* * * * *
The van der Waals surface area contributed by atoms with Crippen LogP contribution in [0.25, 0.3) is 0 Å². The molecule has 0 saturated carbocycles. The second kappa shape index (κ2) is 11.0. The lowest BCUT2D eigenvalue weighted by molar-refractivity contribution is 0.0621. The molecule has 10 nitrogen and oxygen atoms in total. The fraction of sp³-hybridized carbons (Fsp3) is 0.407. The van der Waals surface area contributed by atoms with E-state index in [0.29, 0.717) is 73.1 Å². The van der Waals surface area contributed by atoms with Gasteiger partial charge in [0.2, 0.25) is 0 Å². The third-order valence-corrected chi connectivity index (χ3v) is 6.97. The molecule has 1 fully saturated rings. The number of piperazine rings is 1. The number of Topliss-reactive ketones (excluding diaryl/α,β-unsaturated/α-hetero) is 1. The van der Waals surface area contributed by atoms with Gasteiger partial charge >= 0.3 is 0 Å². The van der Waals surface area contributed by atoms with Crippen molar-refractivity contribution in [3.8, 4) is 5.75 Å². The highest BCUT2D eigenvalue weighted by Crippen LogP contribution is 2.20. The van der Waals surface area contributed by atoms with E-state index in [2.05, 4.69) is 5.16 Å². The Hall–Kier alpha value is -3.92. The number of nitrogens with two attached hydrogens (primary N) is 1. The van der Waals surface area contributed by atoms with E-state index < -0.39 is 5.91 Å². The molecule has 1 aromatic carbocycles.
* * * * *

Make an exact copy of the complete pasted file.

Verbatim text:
The van der Waals surface area contributed by atoms with Crippen LogP contribution in [0.25, 0.3) is 0 Å². The molecule has 0 saturated carbocycles. The second kappa shape index (κ2) is 11.0. The lowest BCUT2D eigenvalue weighted by molar-refractivity contribution is 0.0621. The molecule has 10 nitrogen and oxygen atoms in total. The fraction of sp³-hybridized carbons (Fsp3) is 0.407. The van der Waals surface area contributed by atoms with E-state index in [0.29, 0.717) is 73.1 Å². The van der Waals surface area contributed by atoms with Gasteiger partial charge in [0.2, 0.25) is 0 Å². The third-order valence-corrected chi connectivity index (χ3v) is 6.97. The molecule has 1 fully saturated rings. The number of piperazine rings is 1. The number of Topliss-reactive ketones (excluding diaryl/α,β-unsaturated/α-hetero) is 1. The van der Waals surface area contributed by atoms with Gasteiger partial charge >= 0.3 is 0 Å². The van der Waals surface area contributed by atoms with Crippen molar-refractivity contribution in [3.8, 4) is 5.75 Å². The highest BCUT2D eigenvalue weighted by Crippen LogP contribution is 2.20. The van der Waals surface area contributed by atoms with E-state index in [2.05, 4.69) is 5.16 Å². The Hall–Kier alpha value is -3.92. The number of nitrogens with two attached hydrogens (primary N) is 1. The van der Waals surface area contributed by atoms with E-state index < -0.39 is 5.91 Å². The molecule has 1 aromatic carbocycles.